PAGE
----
Sunday February, 21 2016 at 11:45 AM
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"I'm the greatest star there is by far, but no one knows it."
Barbra Streisand, Funny Girl
In 1968, everybody knew that Barbra Streisand was just about the greatest star in the world. Not only had she soared to the top with a series of smash TV specials, hit recordings and the popular stage musical Funny Girl, but when she made the transition from stage to screen in her first great vehicle, she changed the conception of what a screen queen could look like. Although always the epitome of glamour and a natural clothes horse, Streisand's unconventional features were far from the standard set by such early musical queens as Doris Day and Rita Hayworth. But when she first stepped on screen as Ziegfeld Follies star Fannie Brice, audiences couldn't take their eyes off her.
Funny Girl was the brainchild of producer Ray Stark, whose wife was Brice's daughter by first love Nicky Arnstein. He commissioned Isobel Lennart, a screenwriter noted for crafting strong female roles in films like Love Me or Leave Me (1955) and The Inn of the Sixth Happiness (1958), to create a suitably reverent script. Jule Styne, composer of such classics as "Small World" and "Just in Time," wrote the music, while Bob Merrill, who had done both words and music for the stage hit Carnival, provided the lyrics. With standards like "People" and "Don't Rain on my Parade" in the score and a star-making performance by Streisand, the show became a sensation when it opened in 1964. Streisand would go on to play Brice for two years on stages in New York and London.
Stark had always seen the stage version as a dry run for a film, and with her strong reviews and growing fan base, Streisand seemed the only choice for the lead. But her look was so unconventional that she was ordered to do a screen test to prove she could pull it off. From a combination of pride and fear, the star repeatedly refused Stark's entreaties to make the test until the studio gave in and cast her anyway.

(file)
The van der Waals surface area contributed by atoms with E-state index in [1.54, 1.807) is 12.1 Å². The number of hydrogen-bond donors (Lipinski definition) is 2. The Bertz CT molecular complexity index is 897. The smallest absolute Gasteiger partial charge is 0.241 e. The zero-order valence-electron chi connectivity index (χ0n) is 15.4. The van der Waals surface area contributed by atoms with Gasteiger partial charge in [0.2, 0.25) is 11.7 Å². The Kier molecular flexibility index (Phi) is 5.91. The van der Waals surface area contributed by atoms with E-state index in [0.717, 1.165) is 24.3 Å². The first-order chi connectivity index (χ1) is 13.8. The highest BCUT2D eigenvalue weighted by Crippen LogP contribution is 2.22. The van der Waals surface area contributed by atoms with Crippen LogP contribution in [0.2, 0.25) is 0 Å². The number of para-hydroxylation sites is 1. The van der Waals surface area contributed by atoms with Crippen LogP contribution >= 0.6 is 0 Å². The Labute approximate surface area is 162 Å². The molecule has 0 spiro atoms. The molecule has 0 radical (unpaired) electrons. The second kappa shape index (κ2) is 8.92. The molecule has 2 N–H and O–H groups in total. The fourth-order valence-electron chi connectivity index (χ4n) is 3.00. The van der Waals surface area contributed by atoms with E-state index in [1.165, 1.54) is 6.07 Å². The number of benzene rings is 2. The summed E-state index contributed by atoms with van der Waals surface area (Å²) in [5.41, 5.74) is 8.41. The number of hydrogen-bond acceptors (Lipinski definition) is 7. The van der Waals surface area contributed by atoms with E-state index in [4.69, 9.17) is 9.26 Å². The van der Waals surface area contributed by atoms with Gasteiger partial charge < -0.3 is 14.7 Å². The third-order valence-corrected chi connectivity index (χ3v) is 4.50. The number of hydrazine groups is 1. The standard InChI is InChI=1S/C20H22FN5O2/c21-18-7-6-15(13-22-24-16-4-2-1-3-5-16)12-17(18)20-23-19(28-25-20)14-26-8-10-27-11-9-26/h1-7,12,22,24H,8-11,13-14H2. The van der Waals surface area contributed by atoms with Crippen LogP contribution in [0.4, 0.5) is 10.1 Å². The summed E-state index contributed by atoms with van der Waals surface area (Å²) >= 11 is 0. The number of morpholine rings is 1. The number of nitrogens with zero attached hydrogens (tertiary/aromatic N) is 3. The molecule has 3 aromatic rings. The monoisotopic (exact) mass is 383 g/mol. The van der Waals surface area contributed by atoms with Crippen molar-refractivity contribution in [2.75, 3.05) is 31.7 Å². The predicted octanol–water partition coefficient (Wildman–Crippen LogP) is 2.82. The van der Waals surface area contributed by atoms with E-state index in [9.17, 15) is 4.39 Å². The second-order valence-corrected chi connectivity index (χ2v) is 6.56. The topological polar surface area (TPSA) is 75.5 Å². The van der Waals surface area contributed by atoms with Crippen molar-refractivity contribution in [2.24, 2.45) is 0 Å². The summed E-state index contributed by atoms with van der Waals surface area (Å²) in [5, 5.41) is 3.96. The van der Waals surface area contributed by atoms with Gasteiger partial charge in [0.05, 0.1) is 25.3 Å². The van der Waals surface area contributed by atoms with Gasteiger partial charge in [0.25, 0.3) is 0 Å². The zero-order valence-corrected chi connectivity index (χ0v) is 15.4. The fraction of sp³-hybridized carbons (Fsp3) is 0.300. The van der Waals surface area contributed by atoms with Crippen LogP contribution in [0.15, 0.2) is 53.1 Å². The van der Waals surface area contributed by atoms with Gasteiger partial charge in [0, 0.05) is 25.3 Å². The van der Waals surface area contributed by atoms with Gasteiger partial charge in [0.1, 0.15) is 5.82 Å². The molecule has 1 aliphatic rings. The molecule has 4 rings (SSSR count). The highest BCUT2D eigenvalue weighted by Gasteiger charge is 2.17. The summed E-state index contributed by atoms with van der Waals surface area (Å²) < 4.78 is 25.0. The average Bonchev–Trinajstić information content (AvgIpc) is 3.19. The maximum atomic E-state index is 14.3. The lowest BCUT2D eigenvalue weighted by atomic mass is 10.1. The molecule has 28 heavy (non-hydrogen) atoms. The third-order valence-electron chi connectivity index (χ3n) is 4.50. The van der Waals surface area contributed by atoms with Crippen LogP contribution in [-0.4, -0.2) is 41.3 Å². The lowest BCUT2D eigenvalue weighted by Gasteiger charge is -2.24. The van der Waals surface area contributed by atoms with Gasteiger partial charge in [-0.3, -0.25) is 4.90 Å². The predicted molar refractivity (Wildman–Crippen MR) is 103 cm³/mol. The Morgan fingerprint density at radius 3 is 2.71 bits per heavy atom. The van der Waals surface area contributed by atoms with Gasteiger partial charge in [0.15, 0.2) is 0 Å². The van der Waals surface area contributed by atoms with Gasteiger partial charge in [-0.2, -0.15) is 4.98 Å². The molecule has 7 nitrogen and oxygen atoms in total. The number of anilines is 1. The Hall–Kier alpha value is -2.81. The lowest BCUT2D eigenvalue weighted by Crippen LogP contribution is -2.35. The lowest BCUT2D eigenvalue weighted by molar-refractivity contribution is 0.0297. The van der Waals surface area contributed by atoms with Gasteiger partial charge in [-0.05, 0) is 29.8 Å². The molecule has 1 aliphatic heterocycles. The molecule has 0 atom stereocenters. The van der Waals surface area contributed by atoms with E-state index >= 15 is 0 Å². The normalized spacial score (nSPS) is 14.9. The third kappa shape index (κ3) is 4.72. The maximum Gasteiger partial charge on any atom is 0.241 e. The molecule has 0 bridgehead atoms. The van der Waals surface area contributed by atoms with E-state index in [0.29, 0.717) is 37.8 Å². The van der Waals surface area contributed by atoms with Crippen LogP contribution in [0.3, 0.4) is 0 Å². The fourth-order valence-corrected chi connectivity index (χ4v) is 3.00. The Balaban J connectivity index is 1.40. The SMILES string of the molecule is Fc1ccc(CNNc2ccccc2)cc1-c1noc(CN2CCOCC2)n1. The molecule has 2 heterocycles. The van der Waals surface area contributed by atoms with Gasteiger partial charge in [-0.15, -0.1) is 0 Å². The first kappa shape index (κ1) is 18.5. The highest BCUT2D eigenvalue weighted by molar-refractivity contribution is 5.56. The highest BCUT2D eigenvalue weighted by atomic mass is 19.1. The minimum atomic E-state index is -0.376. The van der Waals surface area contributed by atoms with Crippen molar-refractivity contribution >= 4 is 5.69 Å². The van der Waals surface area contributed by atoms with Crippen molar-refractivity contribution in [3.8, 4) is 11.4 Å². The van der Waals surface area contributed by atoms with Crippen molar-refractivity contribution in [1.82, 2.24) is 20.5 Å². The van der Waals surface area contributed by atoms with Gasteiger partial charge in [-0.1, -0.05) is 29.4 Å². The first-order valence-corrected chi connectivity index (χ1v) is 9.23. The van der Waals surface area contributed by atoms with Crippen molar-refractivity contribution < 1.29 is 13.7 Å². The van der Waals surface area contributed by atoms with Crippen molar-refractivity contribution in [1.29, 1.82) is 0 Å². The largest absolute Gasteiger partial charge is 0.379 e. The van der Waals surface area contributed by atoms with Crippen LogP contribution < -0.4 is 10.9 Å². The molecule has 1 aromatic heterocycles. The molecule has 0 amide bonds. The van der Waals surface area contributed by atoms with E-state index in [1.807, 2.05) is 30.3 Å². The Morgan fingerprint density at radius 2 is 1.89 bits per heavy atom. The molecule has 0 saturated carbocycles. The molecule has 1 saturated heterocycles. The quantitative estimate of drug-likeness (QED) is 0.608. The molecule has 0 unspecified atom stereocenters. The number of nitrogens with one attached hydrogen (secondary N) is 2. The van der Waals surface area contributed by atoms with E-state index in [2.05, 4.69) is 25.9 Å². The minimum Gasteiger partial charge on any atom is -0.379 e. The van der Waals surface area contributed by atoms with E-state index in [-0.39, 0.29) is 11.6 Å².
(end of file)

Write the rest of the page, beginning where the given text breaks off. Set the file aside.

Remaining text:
Casting her leading man, Nick Arnstein, was much harder. With Streisand in the lead and taking a keen interest in all production elements, the film was shaping up as a vehicle to launch her film career, which meant that Arnstein would be less prominent in the film. Among those up for the role were TV star David Jannsen, Sean Connery, Gregory Peck and James Garner. Styne wanted Frank Sinatra and even offered to write new songs to expand his part, but Stark decided he was too old. They finally settled on Egyptian heartthrob Omar Sharif, still hot off the success of the David Lean epics Lawrence of Arabia (1962) and Doctor Zhivago (1965), because he looked good in a tuxedo. The only problem was that he couldn't sing. They filmed one solo number for Arnstein but ended up cutting it.
At the time Stark hired him, nobody considered the irony of casting an Egyptian actor as the Jewish Arnstein. Then the Six-Day War between Israel and Egypt broke out. Studio executives wanted to drop Sharif before the film started shooting, but director William Wyler and Streisand, who had not even met him at the time, threatened to walk off the picture if they did. After production started, a new furor broke out when a shot from one of the stars' love scenes turned up in the Egyptian press. This triggered a movement in Sharif's native land to revoke his citizenship. When the reporters asked Streisand how she felt about the controversy, she quipped, "You really think the Egyptians are angry? You should see the letter I got from my Aunt Rose."